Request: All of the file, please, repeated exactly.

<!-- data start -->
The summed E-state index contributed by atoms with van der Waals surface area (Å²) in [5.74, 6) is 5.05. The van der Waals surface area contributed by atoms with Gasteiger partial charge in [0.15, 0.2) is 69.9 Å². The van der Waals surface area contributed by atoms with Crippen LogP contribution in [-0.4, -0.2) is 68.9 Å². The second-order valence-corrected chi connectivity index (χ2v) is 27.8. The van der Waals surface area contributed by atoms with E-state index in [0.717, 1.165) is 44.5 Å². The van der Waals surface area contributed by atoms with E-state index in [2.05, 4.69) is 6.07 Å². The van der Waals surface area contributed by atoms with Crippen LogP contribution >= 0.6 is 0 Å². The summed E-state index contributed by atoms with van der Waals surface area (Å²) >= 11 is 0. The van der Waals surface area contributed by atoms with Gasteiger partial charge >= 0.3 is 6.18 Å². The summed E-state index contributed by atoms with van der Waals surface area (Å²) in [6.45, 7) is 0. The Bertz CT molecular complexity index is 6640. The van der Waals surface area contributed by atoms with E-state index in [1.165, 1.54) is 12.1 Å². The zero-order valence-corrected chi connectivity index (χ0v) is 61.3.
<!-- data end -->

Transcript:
The summed E-state index contributed by atoms with van der Waals surface area (Å²) in [5.74, 6) is 5.05. The van der Waals surface area contributed by atoms with Gasteiger partial charge in [0.15, 0.2) is 69.9 Å². The van der Waals surface area contributed by atoms with Crippen LogP contribution in [-0.4, -0.2) is 68.9 Å². The second-order valence-corrected chi connectivity index (χ2v) is 27.8. The van der Waals surface area contributed by atoms with E-state index in [0.717, 1.165) is 44.5 Å². The van der Waals surface area contributed by atoms with E-state index in [2.05, 4.69) is 6.07 Å². The van der Waals surface area contributed by atoms with Crippen LogP contribution >= 0.6 is 0 Å². The summed E-state index contributed by atoms with van der Waals surface area (Å²) >= 11 is 0. The van der Waals surface area contributed by atoms with Gasteiger partial charge >= 0.3 is 6.18 Å². The summed E-state index contributed by atoms with van der Waals surface area (Å²) in [6.45, 7) is 0. The Bertz CT molecular complexity index is 6640. The van der Waals surface area contributed by atoms with E-state index in [1.165, 1.54) is 12.1 Å². The zero-order valence-corrected chi connectivity index (χ0v) is 61.3.